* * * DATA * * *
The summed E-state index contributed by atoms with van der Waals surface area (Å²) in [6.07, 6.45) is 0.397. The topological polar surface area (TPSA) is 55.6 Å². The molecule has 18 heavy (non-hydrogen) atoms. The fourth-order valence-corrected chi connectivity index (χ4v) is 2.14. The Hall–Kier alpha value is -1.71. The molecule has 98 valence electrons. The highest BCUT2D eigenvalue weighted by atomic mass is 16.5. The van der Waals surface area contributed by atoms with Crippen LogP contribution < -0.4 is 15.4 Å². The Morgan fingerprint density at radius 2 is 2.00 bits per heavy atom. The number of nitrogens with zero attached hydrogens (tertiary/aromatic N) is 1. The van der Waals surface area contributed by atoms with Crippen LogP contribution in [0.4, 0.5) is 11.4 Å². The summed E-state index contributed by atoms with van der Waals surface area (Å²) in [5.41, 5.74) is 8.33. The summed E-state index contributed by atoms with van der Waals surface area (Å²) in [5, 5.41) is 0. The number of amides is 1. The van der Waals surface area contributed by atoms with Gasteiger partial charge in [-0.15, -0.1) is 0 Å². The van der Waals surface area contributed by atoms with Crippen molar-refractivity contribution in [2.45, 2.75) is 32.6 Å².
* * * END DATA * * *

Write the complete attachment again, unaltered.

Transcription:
The summed E-state index contributed by atoms with van der Waals surface area (Å²) in [6.07, 6.45) is 0.397. The topological polar surface area (TPSA) is 55.6 Å². The molecule has 18 heavy (non-hydrogen) atoms. The fourth-order valence-corrected chi connectivity index (χ4v) is 2.14. The Hall–Kier alpha value is -1.71. The molecule has 98 valence electrons. The highest BCUT2D eigenvalue weighted by atomic mass is 16.5. The van der Waals surface area contributed by atoms with Crippen LogP contribution < -0.4 is 15.4 Å². The Morgan fingerprint density at radius 2 is 2.00 bits per heavy atom. The number of nitrogens with zero attached hydrogens (tertiary/aromatic N) is 1. The van der Waals surface area contributed by atoms with Crippen LogP contribution in [0.4, 0.5) is 11.4 Å². The summed E-state index contributed by atoms with van der Waals surface area (Å²) in [5.41, 5.74) is 8.33. The summed E-state index contributed by atoms with van der Waals surface area (Å²) in [5, 5.41) is 0. The number of amides is 1. The van der Waals surface area contributed by atoms with Gasteiger partial charge in [-0.15, -0.1) is 0 Å². The van der Waals surface area contributed by atoms with Crippen molar-refractivity contribution in [2.45, 2.75) is 32.6 Å².